|Publication Date||July 15, 2012|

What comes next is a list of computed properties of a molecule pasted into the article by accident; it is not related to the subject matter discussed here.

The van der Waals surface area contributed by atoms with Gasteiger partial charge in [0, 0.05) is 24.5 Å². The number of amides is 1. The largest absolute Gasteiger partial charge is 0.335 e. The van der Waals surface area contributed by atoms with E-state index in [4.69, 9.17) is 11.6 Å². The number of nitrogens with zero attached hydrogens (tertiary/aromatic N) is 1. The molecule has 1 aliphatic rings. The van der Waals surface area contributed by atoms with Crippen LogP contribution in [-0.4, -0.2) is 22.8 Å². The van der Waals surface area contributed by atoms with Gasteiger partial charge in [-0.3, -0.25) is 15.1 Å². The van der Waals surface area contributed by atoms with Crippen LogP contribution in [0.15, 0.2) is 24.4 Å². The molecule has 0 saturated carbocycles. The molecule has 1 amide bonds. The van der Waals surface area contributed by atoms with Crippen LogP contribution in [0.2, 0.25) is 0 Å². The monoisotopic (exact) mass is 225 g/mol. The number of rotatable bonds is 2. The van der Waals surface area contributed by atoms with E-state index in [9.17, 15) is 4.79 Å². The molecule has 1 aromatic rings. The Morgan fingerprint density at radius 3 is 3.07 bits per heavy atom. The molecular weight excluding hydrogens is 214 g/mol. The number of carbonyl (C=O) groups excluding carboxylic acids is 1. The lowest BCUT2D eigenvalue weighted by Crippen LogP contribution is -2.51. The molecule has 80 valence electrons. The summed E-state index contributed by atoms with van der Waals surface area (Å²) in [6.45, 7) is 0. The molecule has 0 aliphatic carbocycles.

Solitary, beneath the wide Northumbrian sky and sprawled across the jagged rampart of the Whin Sill escarpment, the Roman fort at Housesteads represents the northern margin of an empire which once reached as far as the Caucasus and the Atlas Mountains. One of the 15 forts built on Hadrian's Wall, which was started in AD 122, it is situated about midway along the Wall's length. An infantry regiment about 800 strong - the First Cohort of Tungrians raised in eastern Belgium - garrisoned the fort for much of the period of Roman rule here. The visible remains - including the finest preserved latrines known from Roman Britain - reveal the changing needs of the garrison up to the early fifth century. Form then the fort seems to have been largely abandoned until the 16th century, when it was taken over by a lawless community on the Anglo-Scottish border. Renowned since the early 19th century as the 'Grandest Station' along the Wall, Housesteads has been the focus of archaeological research for almost 200 years. The inscriptions and scultpures scattered around the site attracted early antiquarian visitors. Excavations throughout the 19th century, and especially in 1989, provided one of the earliest examples of a complete plan of a Roman fort known anywhere in the Empire.